Sundowning Syndrome

As a caregiver of an Alzheimer’s patient, you see the mood shifts change almost daily. Some good days, others bad. But when the sun goes down each evening, it also changes the mood for many of those with the disease.

By day, Alice is happy and carefree, despite having Alzheimer’s disease. But as the sun goes down, her world changes.

George, wife has Alzheimer’s disease, “She doesn’t know where her home is.”

It’s a disorder called Sundowning Syndrome and affects nearly all Alzheimer’s patients as their disease advances.

Charles, is a neurologist, says. “As the afternoon progresses, Alzheimer’s patients become confused, irritable and more incoherent.”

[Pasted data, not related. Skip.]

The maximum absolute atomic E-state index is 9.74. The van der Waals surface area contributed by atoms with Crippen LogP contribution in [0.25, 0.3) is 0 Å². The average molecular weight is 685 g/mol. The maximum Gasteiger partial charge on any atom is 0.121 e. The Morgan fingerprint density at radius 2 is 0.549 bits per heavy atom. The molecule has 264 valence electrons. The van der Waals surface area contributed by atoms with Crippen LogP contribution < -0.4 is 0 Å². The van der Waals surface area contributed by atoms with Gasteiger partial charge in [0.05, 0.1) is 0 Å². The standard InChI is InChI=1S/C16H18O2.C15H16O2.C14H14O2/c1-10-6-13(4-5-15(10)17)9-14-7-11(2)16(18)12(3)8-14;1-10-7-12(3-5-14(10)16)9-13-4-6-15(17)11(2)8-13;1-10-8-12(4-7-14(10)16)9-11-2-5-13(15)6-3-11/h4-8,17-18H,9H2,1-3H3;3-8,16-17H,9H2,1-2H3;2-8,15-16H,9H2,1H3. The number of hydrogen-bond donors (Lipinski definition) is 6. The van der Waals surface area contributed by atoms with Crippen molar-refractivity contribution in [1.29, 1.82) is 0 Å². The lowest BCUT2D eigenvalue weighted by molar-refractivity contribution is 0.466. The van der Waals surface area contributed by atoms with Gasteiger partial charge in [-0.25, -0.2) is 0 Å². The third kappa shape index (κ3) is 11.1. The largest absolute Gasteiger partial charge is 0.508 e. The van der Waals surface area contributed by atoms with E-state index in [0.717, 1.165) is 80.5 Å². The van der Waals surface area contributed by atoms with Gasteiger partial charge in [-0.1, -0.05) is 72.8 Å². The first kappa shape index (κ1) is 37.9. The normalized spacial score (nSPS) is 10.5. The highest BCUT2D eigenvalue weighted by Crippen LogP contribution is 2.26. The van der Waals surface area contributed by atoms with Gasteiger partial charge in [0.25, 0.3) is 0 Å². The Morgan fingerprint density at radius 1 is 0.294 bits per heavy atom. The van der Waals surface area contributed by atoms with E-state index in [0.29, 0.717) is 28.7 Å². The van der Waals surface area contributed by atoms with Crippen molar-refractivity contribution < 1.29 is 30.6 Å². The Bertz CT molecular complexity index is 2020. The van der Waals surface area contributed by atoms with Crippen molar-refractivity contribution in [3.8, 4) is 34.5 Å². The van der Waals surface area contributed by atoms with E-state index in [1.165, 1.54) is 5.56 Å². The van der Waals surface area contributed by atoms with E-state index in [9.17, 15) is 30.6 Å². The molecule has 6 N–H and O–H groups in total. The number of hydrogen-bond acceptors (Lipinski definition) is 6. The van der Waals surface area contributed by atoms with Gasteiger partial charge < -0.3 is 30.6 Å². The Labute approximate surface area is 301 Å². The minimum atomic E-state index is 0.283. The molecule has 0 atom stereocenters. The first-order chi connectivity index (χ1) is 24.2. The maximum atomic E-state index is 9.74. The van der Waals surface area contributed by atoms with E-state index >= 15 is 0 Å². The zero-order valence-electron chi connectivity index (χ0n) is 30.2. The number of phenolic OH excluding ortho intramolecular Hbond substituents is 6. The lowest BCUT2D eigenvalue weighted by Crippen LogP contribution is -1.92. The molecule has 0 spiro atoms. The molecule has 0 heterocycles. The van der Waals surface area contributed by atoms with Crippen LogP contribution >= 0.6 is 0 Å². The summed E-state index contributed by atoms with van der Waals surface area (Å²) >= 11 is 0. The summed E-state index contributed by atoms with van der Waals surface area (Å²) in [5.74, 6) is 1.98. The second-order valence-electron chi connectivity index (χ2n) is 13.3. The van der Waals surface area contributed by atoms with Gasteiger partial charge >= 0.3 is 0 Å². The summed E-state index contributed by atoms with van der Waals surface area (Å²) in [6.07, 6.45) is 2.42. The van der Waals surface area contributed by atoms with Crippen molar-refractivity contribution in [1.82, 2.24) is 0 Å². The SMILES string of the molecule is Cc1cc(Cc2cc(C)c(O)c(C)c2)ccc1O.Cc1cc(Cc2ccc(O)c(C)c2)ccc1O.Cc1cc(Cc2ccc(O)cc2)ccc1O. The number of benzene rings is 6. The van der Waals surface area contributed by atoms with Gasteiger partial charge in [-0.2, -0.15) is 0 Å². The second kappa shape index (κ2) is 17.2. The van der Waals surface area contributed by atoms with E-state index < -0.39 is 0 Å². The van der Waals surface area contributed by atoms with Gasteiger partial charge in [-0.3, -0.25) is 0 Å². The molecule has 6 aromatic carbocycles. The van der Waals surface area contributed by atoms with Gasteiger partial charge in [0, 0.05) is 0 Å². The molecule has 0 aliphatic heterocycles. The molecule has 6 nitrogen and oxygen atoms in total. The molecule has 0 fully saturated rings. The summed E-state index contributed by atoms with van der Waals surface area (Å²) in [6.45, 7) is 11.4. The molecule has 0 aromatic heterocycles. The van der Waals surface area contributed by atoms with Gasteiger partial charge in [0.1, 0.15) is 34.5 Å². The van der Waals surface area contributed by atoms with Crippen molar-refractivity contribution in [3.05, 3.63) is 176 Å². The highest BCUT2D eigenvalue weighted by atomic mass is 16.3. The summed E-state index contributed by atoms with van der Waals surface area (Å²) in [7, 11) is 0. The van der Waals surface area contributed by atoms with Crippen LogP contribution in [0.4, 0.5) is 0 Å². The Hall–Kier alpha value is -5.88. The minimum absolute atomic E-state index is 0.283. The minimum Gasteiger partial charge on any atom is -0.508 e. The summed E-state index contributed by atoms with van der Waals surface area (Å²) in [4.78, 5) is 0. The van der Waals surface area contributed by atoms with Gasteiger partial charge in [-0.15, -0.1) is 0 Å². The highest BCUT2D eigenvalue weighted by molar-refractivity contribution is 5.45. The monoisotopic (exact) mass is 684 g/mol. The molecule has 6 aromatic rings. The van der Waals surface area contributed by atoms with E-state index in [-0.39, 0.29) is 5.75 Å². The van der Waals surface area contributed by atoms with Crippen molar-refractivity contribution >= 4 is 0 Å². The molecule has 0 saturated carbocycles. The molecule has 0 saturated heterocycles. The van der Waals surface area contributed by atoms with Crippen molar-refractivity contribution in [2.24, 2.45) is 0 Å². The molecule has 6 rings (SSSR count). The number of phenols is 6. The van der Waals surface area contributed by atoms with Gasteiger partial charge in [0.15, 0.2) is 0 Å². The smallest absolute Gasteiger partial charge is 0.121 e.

Dr. says people with memory problems look to their environment for clues. Family pictures and familiar faces let them know they’re home.

“As the lights go down we have less environmental cues to tell us where we are, what time it is, and then their behavior becomes more disoriented.”

With more than four million people with Alzheimer’s, here’s how families can help their loved ones:

Remind them they’re at home,
Keep rooms well-lit, even at night, and
Have normal routines.

George, “We go to bed at seven, we go to bed at eight, when I can’t calm her down I say, ‘Let’s just go to bed.'”

And George tries to make sure Alyce feels at home in her home of 42 years.

Doctors don’t fully understand why Sundowning Syndrome occurs and have no real treatment for it. Their best advice is to make the person with Alzheimer’s feel as safe and secure as possible.

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